An even more pointed question may also, I suspect, nag at many readers of this book: why, alongside Hawley’s clear and detailed genealogy of the Alt-Right here, does he offer no apparent inkling that anything like the “Unite the Right” rally could be possible, and, further, be an active goal of many ascendant Alt-Right leaders?

Perhaps a more significant omission stems from Hawley’s general orientation toward individuals and their online contributions, at the expense of attending to how, increasingly, organizations have spurred the movement’s evolution.

Such a significant gap seems one cost of a book whose lens so squarely centers on ideas rather than organizations, and a now-refuted characterization of the Alt-Right as “almost exclusively” operating online. This approach results in a healthy dose of information on influential provocateurs in the Alt-Right orbit—from neoconservative critic Paul Gottfried (whom Richard Spencer cites as the inspiration for a proto-version of the movement), to well-known Alt-Right bloggers and podcasters such as Lawrence Murray and Jazzhands McFeels (the nihilistic humor that informs the online Alt-Right feeds into a predilection for silly/clever pseudonyms), to Milo Yiannopoulos (the controversial former writer for Breitbart News who Hawley characterizes as “not really part of the Alt-Right” [48], despite the fact that his Twitter handle “Nero” appeared among the top dozen most central terms included in the word cloud Hawley constructed from the text of 20,000 tweets deploying the Alt-Right hashtag).

But Hawley tells us comparatively little about the organizational base from which the Alt-Right’s platform has, increasingly, evolved and gained coherence. Thus we learn quite a bit about Vice Media co-founder Gavin McInnes (Hawley locates him within the “Alt-Lite,” a bridge category for those whose “views on immigration and race relations partially overlap with those on the Alt-Right yet do not cross the line into open white nationalism” [143-4]), but nothing at all about the Proud Boys, the chapter-based “western chauvinist” group that McInnes established in 2016. This group’s role is instructive, as it has vehemently refuted Alt-Right connections while espousing support for many of its values—as McInnes puts it, “sort of like the Alt-Right without the racism.”[1] As some of its members mobilized alongside neo-Nazis and other outwardly racist groups in Charlottesville, at the “Unite the Right” event organized by avowed Proud Boy Jason Kessler, the “Alt-Lite” tag (and corresponding denial of racism) seems a misnomer. But perhaps a more significant omission stems from Hawley’s general orientation toward individuals and their online contributions, at the expense of attending to how, increasingly, organizations have spurred the movement’s evolution. Indeed, as with the Proud Boys, key groups in Charlottesville and related campaigns—including Identity Evropa, True Cascadia, and the Traditional Workers Party, all of which were founded prior to the 2016 Presidential election—appear here either in passing or not at all.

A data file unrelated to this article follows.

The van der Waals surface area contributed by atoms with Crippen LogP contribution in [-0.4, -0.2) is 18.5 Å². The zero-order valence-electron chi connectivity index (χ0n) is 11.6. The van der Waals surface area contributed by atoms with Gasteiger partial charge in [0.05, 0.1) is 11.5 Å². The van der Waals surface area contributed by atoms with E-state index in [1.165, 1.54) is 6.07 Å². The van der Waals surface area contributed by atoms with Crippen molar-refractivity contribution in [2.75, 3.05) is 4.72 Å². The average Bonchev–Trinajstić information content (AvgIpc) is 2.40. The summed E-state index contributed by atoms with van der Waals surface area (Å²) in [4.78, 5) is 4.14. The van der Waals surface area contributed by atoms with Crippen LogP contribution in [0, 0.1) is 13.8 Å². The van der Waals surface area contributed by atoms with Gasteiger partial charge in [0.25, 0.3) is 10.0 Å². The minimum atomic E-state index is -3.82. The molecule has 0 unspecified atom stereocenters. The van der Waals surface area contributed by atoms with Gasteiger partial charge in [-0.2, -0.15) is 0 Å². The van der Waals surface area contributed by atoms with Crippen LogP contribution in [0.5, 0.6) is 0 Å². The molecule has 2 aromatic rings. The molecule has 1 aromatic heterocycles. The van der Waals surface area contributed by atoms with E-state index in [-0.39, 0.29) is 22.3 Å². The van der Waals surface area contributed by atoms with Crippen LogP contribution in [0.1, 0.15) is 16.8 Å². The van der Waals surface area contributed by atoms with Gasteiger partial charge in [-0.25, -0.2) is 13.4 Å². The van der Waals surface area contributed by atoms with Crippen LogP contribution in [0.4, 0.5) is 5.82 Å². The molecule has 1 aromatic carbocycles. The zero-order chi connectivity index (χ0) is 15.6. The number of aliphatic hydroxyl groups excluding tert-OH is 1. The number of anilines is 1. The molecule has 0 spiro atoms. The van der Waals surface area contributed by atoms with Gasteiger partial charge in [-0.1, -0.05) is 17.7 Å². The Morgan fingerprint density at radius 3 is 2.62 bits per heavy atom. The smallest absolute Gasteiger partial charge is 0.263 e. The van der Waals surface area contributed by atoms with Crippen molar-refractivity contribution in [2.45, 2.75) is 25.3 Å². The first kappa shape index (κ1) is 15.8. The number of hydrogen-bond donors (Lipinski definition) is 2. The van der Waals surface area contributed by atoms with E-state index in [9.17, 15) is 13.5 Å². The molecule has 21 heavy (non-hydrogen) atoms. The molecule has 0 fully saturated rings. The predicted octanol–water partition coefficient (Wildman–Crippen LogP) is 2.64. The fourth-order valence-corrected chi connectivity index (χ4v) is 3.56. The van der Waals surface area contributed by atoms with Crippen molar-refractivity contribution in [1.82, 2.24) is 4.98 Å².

The Alt-Right’s emergent organizational base mirrors that of racist right-wing groups in other places and times, and Hawley commendably devotes a full chapter to situating the Alt-Right among its predecessors. He largely plays to his strengths here, drawing on genealogies presented in his 2016 book Right-Wing Critics of American Conservatism[2] to trace important lineages associated with paleoconservative and radical libertarian modes of thought. But the chapter also highlights links to earlier white nationalist movements, including the Ku Klux Klan, American Nazi Party, and National Alliance. He helpfully notes the Alt-Right’s ideological overlap with these white supremacist groups, along with more mainstream electoral support for slavery and, later, segregationist policy across the 19th and 20th centuries.

Hawley sharply locates the Alt-Right within a constellation of conservative forces. He also offers a rather provocative conclusion: as an extreme expression of a critical tradition, the Alt-Right’s primary target “is arguably not African Americans, Latinos, or political progressives; it is mainstream conservatives.”